Absolutely not. First, the debt brake has proven itself and has not stood in the way of the massive fiscal response to the pandemic. Relative to economic output, public expenditure – excluding interest expenditure – has been rising sharply for several years now and will probably have reached new heights by the end of the crisis. In the end, it is more a question of prioritization than of debt financing. Of course, the debt brake could be adjusted to take the investment into account as well. But then it would be crucial to ensure that its design still reliably underpins sound public finances. I don’t know if this will eventually be successful. In any case, national and European fiscal rules must also help protect the single monetary policy from the pressures caused by unhealthy fiscal policy in order to ensure that monetary policy does not remain expansionary longer than necessary to preserve price stability.
For the first time, the European Union is contracting a large-scale common debt. There are already more and more calls to make the NextGenerationEU stimulus fund permanent. Would that make sense?
Weidmann: Emergencies like the pandemic are exceptional events; they can justify exceptional solidarity loans. Permanent solutions, on the other hand, must fit within the regulatory framework of monetary union. This framework does not envisage a communitarisation of fiscal policy. Member countries insist on their right to determine their own fiscal policy. But it does mean that they must also take responsibility for their own debt. Otherwise, action and responsibility separate, and there are unwanted incentives to take on excessive debt.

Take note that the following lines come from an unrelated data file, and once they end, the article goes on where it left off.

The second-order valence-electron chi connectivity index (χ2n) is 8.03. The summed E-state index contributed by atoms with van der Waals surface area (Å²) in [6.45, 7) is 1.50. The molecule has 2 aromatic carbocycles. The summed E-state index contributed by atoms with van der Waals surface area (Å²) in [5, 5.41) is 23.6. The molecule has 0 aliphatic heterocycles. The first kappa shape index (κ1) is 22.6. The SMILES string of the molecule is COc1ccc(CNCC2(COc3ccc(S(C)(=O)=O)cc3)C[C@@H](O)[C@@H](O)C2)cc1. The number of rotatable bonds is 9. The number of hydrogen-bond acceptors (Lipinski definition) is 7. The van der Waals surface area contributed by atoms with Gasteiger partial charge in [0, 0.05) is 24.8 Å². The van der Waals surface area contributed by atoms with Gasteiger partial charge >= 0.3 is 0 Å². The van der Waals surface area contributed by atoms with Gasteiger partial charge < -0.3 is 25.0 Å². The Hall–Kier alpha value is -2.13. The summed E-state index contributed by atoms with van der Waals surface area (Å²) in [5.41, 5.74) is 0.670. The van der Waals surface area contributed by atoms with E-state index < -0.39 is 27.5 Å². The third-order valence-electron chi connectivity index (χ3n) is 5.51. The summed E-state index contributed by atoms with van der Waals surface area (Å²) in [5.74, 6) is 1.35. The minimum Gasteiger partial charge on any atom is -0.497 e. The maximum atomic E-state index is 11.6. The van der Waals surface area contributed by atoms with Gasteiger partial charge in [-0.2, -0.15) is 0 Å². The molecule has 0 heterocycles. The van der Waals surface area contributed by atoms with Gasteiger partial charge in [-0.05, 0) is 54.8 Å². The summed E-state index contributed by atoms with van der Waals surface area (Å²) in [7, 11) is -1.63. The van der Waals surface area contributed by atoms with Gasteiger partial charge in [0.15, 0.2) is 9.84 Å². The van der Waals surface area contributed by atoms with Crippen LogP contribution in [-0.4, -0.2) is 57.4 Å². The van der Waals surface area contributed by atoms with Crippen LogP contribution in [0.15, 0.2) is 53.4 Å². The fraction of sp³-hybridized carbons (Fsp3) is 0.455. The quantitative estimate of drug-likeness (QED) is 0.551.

And what about the funding of joint EU projects?
Joint tasks involving shared decision-making are already jointly funded. This makes particular sense where there are cross-border effects, as in the case of climate action or border protection. But the crux of the matter is whether they are funded from current revenue, as they have been so far, or whether joint borrowing is absolutely necessary. Joint borrowing does not correspond to the current conception of the EU. If there is a desire to fundamentally change this view, then we need an open political debate on the issue, and that would likely require far-reaching changes to treaties and to the constitution. Ultimately, it must be clear that if the EU borrows funds, even though the public may be less aware of this debt than of the national debt, it will still have to be repaid by EU citizens to the future.
In Europe, debt has grown rapidly. Is fiscal consolidation now completely impossible for many countries because it would stifle growth?
Of course, countries should not exit crisis measures prematurely while the economy is still fragile and in need of support. But then we have to see a lasting drop in debt ratios, especially where they are very high. In the medium and long term, excessive public debt tends to slow growth.
Inflation has recently increased. Could it be a danger?
Contrary to what some claim, inflation is not dead. The current debate underscores the fact that central banks should not focus solely on potential deflationary risks. From a monetary policy point of view, the inflation figures do not concern me at the moment. Although inflation in Germany may temporarily reach around four percent by the end of the year, as it stands, medium-term price pressures here and in the eurozone have returned a bit below. by two percent.